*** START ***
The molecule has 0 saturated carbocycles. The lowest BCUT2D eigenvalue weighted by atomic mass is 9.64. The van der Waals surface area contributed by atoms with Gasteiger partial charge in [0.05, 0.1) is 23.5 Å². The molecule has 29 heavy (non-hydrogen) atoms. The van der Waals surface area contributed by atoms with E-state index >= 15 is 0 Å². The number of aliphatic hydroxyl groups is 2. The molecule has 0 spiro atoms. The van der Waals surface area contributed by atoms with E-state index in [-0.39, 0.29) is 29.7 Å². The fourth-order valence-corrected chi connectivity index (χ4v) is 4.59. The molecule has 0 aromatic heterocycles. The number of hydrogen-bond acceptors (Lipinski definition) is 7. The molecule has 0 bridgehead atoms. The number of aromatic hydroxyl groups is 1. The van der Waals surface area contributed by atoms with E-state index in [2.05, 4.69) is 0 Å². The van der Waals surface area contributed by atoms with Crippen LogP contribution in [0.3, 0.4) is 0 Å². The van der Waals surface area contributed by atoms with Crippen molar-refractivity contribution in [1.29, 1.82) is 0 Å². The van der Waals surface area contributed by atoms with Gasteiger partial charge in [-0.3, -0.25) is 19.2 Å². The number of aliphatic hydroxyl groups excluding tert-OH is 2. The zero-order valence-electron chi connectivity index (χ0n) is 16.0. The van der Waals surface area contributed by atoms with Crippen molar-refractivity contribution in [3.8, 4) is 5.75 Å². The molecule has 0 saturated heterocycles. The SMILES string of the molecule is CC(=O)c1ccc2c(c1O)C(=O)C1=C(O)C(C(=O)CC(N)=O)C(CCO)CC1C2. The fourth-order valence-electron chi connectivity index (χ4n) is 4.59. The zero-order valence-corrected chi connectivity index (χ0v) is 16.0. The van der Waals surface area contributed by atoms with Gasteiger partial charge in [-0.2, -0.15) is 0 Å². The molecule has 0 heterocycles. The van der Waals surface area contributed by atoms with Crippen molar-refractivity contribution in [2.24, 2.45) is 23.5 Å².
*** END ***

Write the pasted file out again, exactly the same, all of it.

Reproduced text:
The molecule has 0 saturated carbocycles. The lowest BCUT2D eigenvalue weighted by atomic mass is 9.64. The van der Waals surface area contributed by atoms with Gasteiger partial charge in [0.05, 0.1) is 23.5 Å². The molecule has 29 heavy (non-hydrogen) atoms. The van der Waals surface area contributed by atoms with E-state index >= 15 is 0 Å². The number of aliphatic hydroxyl groups is 2. The molecule has 0 spiro atoms. The van der Waals surface area contributed by atoms with E-state index in [-0.39, 0.29) is 29.7 Å². The fourth-order valence-corrected chi connectivity index (χ4v) is 4.59. The molecule has 0 aromatic heterocycles. The number of hydrogen-bond acceptors (Lipinski definition) is 7. The molecule has 0 bridgehead atoms. The number of aromatic hydroxyl groups is 1. The van der Waals surface area contributed by atoms with E-state index in [2.05, 4.69) is 0 Å². The van der Waals surface area contributed by atoms with Crippen LogP contribution in [0.3, 0.4) is 0 Å². The van der Waals surface area contributed by atoms with Crippen molar-refractivity contribution in [1.29, 1.82) is 0 Å². The van der Waals surface area contributed by atoms with Gasteiger partial charge in [-0.3, -0.25) is 19.2 Å². The number of aliphatic hydroxyl groups excluding tert-OH is 2. The zero-order valence-electron chi connectivity index (χ0n) is 16.0. The van der Waals surface area contributed by atoms with Crippen molar-refractivity contribution in [3.8, 4) is 5.75 Å². The molecule has 0 saturated heterocycles. The SMILES string of the molecule is CC(=O)c1ccc2c(c1O)C(=O)C1=C(O)C(C(=O)CC(N)=O)C(CCO)CC1C2. The fourth-order valence-electron chi connectivity index (χ4n) is 4.59. The zero-order valence-corrected chi connectivity index (χ0v) is 16.0. The van der Waals surface area contributed by atoms with Gasteiger partial charge in [-0.2, -0.15) is 0 Å². The molecule has 0 heterocycles. The van der Waals surface area contributed by atoms with Crippen molar-refractivity contribution in [2.24, 2.45) is 23.5 Å².